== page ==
Or is it just a modern version of snake oil?

By Steve Moran

We know a ton of stuff about Alzheimer’s and yet . . . for all of that there is so much that we don’t know.   

There is a hypothesis that the mental deterioration that is a part of Alzheimer’s disease is caused by amyloid beta, a sticky protein that congregates on the brain surfaces which impedes neural communication.  

Hope From Energy Drinks

An organization in Korea has discovered a chemical that can break down these buildups in the brains of mice and improve the ability of these animals to learn and memorize things. The chemical they are using is called EPPS and “is similar to taurine, which is used in energy drinks like Red Bull.”


Here is what has happened so far:

  1. They injected mice with amyloid plaques to, in effect, create symptoms that are like Alzheimer’s disease, meaning decreased capability.

  2. They then added EPPS to the mice’s drinking water.

  3. Then they ran behavioral tests that showed that the EPPS improved the mices’ ability to run mazes.

  4. They then looked at the brains of these mice under the microscope and discovered that the compound actually reduced the levels of the amyloid beta plaques.  

  5. They found that, at high doses, the buildup was essentially eliminated.  


There is still a lot of work to be done before this will become the treatment or a treatment for Alzheimer’s. The first question is whether or not it is safe for humans to take this drug and at what doses. The second related question is what the side effects might be.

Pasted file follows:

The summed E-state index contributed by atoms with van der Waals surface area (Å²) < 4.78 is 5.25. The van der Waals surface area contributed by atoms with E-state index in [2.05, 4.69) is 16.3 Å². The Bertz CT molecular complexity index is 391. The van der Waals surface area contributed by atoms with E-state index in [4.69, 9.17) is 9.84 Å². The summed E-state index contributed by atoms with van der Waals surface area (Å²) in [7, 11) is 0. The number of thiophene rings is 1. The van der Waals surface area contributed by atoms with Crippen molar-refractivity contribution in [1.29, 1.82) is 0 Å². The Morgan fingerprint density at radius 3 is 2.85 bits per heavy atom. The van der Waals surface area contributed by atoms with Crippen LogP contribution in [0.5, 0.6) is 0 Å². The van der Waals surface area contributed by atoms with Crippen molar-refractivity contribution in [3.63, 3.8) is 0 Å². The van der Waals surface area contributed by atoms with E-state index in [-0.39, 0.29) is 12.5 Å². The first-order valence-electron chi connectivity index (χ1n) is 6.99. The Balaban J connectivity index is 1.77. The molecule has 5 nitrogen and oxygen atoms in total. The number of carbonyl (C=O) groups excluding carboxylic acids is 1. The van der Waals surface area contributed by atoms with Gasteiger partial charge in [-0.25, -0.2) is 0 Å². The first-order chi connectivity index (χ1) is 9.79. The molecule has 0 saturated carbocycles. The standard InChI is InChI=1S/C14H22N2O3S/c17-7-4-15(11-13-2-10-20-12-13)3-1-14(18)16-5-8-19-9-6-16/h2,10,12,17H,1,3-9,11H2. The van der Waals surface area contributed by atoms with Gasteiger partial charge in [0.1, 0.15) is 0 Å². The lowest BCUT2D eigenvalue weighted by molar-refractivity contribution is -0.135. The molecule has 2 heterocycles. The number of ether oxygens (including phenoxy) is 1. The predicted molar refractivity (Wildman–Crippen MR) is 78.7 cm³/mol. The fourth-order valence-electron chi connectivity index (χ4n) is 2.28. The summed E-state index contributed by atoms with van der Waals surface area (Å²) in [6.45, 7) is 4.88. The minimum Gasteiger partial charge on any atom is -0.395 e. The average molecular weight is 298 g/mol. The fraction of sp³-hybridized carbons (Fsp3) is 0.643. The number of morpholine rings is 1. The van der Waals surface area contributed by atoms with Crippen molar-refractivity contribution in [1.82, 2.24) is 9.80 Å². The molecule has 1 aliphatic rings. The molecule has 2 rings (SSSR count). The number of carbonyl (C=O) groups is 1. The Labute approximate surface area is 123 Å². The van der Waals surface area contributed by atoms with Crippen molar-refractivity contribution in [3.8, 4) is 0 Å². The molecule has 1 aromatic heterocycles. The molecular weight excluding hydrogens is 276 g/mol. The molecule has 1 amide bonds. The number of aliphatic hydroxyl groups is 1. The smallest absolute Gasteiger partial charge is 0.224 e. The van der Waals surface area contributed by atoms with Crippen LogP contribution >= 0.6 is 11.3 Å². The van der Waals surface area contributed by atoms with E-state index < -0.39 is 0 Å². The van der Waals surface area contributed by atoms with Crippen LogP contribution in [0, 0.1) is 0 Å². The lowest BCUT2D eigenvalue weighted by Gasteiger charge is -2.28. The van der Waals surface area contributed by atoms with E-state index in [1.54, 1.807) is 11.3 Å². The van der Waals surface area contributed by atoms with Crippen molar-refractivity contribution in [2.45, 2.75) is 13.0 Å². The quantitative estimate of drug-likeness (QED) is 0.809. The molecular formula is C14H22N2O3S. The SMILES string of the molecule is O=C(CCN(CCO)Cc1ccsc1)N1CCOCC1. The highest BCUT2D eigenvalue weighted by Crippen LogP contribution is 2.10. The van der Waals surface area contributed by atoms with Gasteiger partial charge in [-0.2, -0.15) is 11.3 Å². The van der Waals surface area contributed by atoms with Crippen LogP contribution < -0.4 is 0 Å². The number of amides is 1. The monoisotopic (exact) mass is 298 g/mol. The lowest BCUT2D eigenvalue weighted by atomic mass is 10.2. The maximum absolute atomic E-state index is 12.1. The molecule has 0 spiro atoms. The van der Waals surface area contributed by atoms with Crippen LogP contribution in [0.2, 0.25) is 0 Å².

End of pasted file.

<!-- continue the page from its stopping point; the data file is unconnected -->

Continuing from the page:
It is also not a given that because this works in mice it will work in humans.  

The scientists do believe they are on the right track to halt neurodegeneration. You can read the entire article HERE.

No Immediate Impact

So it seems like the idea of an energy drink ingredient holding the key to fixing the Alzheimer’s disease is crazy voodoo science and, yet, I find myself wondering if it is possible that someone could actually uncover the silver bullet that killed this horrible disease. It would be, unequivocally, a good thing, but one can’t help ponder what it would mean to all these memory care units and assisted living communities.

So sort of a crazy question, but if in the next 6 years your dementia units became obsolete, what would you do with them?